Dr. M. Cristina Alcalde is Professor of Gender and Women's Studies and Marie Rich Endowed Professor. She serves as Associate Dean of Inclusion and Internationalization in the College of Arts and Sciences. She is an affiliate faculty member in Social Theory, Latin American, Caribbean, and Latino Studies, and Anthropology. Her research areas include gender violence, migration, exclusion, and race and racialization. Her most recent book is Peruvian Lives across Borders: Power, Exclusion, and Home (2018, University of Illinois Press). Her other publications include The Woman in the Violence: Gender, Poverty, and Resistance in Peru (2010), La mujer en la violencia (Spanish edition, published in 2014 by the Instituto de Estudios Peruanos and the Fondo Editorial de la Universidad Católica del Perú), and Provocations: A Transnational Reader in the History of Feminist Thought (with Susan Bordo and Ellen Rosenman, 2015, University of California Press), as well as numerous articles.
Dr. Srimati Basu is Professor of Gender and Women’s Studies and Anthropology at the University of Kentucky. She has a Bachelor’s degree in English from Presidency College, Calcutta, a Master’s in English from Purdue University, and an Interdisciplinary Ph.D. from Ohio State University in Cultural Studies/ Anthropology/ Women’s Studies. She is the author of the monographs The Trouble with Marriage: Feminists Confront Law and Violence in India (University of California Press, 2015) and She Comes to Take Her Rights: Indian Women, Property and Propriety (SUNY Press, 1999), editor of Dowry and Inheritance (Women Unlimited, 2005), and co-editor (with Lucinda Ramberg) of Conjugality Unbound: Sexual Economy and the Marital Form in India (Women Unlimited, 2014). Some recent articles on masculinity, law, marriage and violence appear in anthologies including 50 th Anniversary Commemorative Volume of Contributions to Indian Sociology (2019), Men and Feminism in India (2018), Sexuality Studies: Oxford India Studies in Contemporary Society (2013), New South Asian Feminisms: Paradoxes and Possibilities (2012), and the journals QED, Journal of Indian Law and Society, Canadian Journal of Women and Law, and Economic and Political Weekly. She is presently working on a monograph about the antifeminist men’s rights movement in India.
Dr. Christia Spears Brown is a Professor of Developmental and Social Psychology, and Director of Center for Equality and Social Justice, at the University of Kentucky. She earned her Ph.D. in Psychology at The University of Texas at Austin. Her research focuses on children’s perceptions of gender and ethnic discrimination, adolescents’ experiences with sexual harassment and gender-based teasing, and the development of gender and ethnic stereotypes and group identity. In addition to peer-reviewed journal articles and book chapters, she has written two books, one for an academic audience, Discrimination in Childhood and Adolescence, and one for parents, Parenting Beyond Pink and Blue, and co-edited the Wiley Handbook of Group Processes in Children and Adolescents. She is also an Associate Editor of Journal of Adolescent Research.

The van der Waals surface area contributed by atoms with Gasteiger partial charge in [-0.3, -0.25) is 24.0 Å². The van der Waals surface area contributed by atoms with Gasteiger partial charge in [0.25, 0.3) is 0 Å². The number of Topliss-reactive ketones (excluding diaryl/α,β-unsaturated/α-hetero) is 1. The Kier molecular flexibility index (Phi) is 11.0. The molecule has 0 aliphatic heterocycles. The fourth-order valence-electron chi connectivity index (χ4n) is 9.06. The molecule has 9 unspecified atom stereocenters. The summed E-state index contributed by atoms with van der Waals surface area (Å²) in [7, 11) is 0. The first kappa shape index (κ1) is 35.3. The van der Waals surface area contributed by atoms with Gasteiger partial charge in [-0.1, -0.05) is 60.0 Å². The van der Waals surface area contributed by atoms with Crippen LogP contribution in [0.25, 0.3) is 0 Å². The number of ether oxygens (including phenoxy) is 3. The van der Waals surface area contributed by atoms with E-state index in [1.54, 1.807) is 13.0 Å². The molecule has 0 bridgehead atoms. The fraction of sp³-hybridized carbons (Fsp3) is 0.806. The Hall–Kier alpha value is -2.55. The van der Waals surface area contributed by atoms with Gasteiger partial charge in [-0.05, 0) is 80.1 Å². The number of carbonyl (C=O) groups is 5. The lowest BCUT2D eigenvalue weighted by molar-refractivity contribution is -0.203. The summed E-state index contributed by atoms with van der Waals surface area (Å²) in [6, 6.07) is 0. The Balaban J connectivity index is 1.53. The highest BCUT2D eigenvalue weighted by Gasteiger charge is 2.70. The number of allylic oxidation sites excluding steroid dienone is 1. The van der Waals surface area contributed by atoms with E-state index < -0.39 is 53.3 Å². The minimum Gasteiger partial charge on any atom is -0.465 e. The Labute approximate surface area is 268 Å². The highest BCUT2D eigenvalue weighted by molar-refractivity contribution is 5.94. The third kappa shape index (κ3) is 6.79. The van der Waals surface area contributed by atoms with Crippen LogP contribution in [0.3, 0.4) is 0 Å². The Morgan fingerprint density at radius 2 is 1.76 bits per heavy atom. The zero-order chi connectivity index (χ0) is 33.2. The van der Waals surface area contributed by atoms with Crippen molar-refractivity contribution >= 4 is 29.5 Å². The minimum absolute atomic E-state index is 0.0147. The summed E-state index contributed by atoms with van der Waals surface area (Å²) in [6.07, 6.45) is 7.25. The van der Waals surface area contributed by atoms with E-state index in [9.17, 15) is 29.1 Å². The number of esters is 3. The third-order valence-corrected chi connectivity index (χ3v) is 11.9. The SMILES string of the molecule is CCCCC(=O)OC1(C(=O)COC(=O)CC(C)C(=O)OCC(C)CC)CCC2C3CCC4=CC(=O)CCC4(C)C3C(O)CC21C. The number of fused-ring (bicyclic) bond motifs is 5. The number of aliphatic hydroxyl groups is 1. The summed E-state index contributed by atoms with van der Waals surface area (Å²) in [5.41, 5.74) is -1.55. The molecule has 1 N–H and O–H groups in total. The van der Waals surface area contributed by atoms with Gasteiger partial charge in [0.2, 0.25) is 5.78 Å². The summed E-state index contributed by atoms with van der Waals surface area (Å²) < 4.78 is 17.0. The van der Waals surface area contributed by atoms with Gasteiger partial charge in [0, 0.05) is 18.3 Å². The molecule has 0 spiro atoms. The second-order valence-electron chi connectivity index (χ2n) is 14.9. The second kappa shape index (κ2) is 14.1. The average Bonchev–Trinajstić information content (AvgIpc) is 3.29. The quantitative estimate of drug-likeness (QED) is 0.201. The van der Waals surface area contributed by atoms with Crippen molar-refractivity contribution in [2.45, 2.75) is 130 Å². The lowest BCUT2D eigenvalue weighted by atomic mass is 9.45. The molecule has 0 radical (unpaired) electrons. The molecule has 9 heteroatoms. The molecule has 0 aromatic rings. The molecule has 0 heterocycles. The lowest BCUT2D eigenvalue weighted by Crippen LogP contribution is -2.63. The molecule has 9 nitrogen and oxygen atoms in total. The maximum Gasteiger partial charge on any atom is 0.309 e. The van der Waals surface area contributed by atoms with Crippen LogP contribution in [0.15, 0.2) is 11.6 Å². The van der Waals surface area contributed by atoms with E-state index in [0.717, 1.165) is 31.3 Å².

Dr. Stephen Burrell has just completed a PhD in Sociology at Durham University in the United Kingdom, where he is now working as a Postdoctoral Research Associate in the Centre for Research into Violence and Abuse. His primary research interests are critical studies on men and masculinities, men's violence against women, and gender inequalities. His PhD research explored efforts to engage men and boys in the prevention of men’s violence against women in the UK context.
Dr. Maria Cazorla is a Professor at Universidad San Francisco de Quito (USFQ) in Ecuador. She is the Director of the Institute for Atmospheric Research and the Atmospheric Measurement Station at USFQ. A Fulbright scholar (2003-2005), she obtained a Master’s degree in Environmental Pollution Control and a PhD in Meteorology at Penn State University (2010). Dr. Cazorla is a former NASA Postdoctoral Fellow (Goddard Space Flight Center, 2010-2012). Her full given name is María del Carmen Cazorla and she is from Quito, Ecuador. Dr. Cazorla is one of the co-founders of the WISE (Women in Science and Engineering) initiative at USFQ. The purpose of WISE at USFQ is to work towards increasing the participation of women in STEM careers in Ecuador. A major achievement of WISE at USFQ was the recent approval of an annual full scholarship for an outstanding female student to pursue the science major of her choice at USFQ.
Dr. Cristen Dávalos is an Assistant Professor and Chair of International Relations at the Social Sciences and Humanities College of the Universidad San Francisco (Quito, Ecuador). She holds a BA in International Relations from Lake Forest College (USA), a MA degree in Development studies from the International Institute of Social Studies (The Netherlands), and a PhD in the School of Political Science and International Relations and the School of Geography from Queen Mary, University of London (UK). Dávalos has published numerous articles on the themes of migration and mobility from a gender perspective. She has two forthcoming articles titled Localizing Masculinities in the Global Care Chains: Experiences in Spain and Ecuador (2019) and Moving with Masculine Care in the City: Informal transit and laboring practicing in Quito, Ecuador (2019, co-author), and a chapter titled Informal Transit Infrastructures: Gendered Experiences of Moving Around the Peripheries of Quito, Ecuador (2019, co-author), among others. Dávalos´ current research projects are on women´s experiences on informal transit, gender violence in the Galapagos Islands, and on the Venezuelan migration crisis in Ecuador.